During the summer of 1970, an IBM 360 Model 30E was purchased for the University of Islamabad. This computer was not at all what we commonly think of when we think about computers today. Rather than a lab full of individual computers, their computing center consisted of one large mainframe computer half the size of a small room. It was designed primarily for computing structured arithmetic computations, sometimes requiring days to complete, and for storing and retrieving data.

The entire system consisted of a motor generator measuring 4×8 feet, a switchboard measuring 4×7 feet, and batteries stored in a separate ventilated room measuring 2×16 feet each. The square inch area of the Islamabad computer, including two batteries, is about the size of 712 MacBook Pros laid side by side in a rectangle on the floor. This IBM model had 32 kilobytes of memory and a maximum storage capacity of 64 kilobytes. Most new desktops today come with a minimum of 2 gigabytes of memory and 500 gigabytes of storage. That is over 2 billion times more memory and a gazillion times more storage space than I know how to calculate compared to the Islamabad model. Now I’m not really a math person, but I can tell you that’s a lot.

IBM System 360 Model 30
An IBM 360 Model 30 computer from the Computer History Museum in Mountain View, CA. This is the same make and model computer purchased for the University of Islamabad in 1970. Photo courtesy of Wikipedia via the Creative Commons Attribution 2.0 Generic license.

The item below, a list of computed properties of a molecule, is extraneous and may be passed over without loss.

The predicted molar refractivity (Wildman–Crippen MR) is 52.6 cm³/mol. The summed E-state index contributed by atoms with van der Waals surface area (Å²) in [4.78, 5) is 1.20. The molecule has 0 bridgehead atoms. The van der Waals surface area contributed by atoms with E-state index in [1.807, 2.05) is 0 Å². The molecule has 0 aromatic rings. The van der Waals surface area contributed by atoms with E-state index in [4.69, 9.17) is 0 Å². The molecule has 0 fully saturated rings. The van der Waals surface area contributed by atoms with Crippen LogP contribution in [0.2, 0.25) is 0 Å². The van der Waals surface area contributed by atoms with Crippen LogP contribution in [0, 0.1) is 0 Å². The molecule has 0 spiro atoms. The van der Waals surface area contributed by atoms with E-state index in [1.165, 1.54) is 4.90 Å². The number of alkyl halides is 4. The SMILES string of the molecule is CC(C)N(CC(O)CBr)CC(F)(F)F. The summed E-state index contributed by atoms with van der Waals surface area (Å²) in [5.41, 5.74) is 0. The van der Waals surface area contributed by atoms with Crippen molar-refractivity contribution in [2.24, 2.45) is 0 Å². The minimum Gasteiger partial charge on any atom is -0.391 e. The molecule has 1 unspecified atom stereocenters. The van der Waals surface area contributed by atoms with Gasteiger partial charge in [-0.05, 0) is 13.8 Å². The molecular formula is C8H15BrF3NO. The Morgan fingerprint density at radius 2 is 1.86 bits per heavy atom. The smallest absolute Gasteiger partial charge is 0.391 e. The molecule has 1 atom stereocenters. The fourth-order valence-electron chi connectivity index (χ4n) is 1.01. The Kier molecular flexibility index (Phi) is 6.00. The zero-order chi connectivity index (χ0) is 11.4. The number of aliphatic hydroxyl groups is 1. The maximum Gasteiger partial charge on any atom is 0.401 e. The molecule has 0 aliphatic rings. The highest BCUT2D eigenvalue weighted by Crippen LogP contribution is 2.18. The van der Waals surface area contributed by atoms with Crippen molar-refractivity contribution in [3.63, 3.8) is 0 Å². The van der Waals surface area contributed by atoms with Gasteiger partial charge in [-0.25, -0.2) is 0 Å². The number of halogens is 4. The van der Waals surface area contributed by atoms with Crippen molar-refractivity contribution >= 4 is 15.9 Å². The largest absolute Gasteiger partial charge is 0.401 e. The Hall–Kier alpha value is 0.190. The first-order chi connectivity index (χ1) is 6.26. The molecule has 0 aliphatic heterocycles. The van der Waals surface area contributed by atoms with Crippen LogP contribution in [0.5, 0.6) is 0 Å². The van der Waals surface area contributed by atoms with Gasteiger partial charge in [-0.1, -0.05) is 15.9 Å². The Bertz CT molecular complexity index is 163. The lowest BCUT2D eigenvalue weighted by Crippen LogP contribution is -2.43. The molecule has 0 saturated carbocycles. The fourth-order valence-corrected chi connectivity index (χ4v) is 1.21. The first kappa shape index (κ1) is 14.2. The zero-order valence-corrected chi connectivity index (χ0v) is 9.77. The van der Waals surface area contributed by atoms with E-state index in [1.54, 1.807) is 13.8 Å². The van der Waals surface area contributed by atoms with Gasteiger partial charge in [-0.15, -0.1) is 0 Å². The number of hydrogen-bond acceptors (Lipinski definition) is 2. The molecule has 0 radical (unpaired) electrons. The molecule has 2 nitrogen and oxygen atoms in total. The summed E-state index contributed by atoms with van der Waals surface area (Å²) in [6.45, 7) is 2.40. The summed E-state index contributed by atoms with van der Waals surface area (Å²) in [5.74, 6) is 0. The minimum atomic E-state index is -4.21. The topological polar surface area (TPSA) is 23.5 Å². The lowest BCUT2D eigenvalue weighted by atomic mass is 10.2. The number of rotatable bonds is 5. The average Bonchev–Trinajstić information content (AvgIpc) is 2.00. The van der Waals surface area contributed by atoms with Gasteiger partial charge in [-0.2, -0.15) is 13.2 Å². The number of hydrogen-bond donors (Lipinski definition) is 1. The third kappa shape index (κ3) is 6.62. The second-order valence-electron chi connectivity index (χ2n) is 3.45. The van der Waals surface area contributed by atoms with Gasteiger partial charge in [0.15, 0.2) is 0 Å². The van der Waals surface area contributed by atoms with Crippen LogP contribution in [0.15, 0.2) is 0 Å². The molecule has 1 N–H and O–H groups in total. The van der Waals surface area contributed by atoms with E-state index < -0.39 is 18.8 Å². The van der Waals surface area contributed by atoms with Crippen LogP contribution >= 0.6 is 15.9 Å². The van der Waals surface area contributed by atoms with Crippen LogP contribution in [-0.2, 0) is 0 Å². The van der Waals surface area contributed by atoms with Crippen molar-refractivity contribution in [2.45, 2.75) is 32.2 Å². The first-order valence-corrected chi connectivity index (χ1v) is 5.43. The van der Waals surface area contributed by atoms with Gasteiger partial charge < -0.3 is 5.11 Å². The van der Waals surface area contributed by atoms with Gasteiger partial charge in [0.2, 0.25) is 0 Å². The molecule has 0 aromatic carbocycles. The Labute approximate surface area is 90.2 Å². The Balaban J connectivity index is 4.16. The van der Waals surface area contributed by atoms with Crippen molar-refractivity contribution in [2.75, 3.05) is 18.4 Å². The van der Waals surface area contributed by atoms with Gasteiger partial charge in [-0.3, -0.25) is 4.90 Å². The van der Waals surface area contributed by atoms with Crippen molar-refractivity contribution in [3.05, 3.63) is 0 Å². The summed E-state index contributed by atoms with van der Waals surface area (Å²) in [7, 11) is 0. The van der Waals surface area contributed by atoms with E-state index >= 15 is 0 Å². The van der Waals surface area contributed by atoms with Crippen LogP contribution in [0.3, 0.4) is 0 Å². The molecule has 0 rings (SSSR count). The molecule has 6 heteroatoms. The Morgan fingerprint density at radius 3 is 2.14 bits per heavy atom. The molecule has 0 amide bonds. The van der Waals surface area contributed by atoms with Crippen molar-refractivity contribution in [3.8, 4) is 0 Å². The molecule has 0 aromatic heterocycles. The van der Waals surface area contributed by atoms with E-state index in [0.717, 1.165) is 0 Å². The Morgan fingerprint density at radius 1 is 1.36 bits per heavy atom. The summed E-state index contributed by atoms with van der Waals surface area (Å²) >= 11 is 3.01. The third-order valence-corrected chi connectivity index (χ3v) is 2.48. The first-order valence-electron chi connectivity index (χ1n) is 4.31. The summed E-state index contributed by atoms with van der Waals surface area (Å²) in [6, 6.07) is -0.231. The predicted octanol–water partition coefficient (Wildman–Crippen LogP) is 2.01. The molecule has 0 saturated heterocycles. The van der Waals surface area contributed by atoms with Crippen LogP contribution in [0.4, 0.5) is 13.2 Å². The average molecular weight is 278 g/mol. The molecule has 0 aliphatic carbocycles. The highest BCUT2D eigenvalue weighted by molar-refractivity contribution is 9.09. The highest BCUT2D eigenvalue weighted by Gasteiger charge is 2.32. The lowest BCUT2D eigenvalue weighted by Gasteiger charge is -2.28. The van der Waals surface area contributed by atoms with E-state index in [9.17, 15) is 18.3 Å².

The computer center was situated inside the mathematics building with an area of 5,000 square feet allocated for the center itself. Delivery problems and postponements occurred because the construction of the new center was behind schedule. The latest available document in the collection, dated September 1970, states that delivery of the computer equipment was postponed until June 1971. Since there is no correspondence or information beyond 1970, it is uncertain exactly when the computers arrived and what effect they had on the university and surrounding areas.

The University of Islamabad project is one of four programs Indiana University administered in Pakistan around this time period, but it is the only one that included the purchase of computer equipment. If you’re interested in learning more about Indiana University’s historical involvement with Pakistan, contact the IU Archives!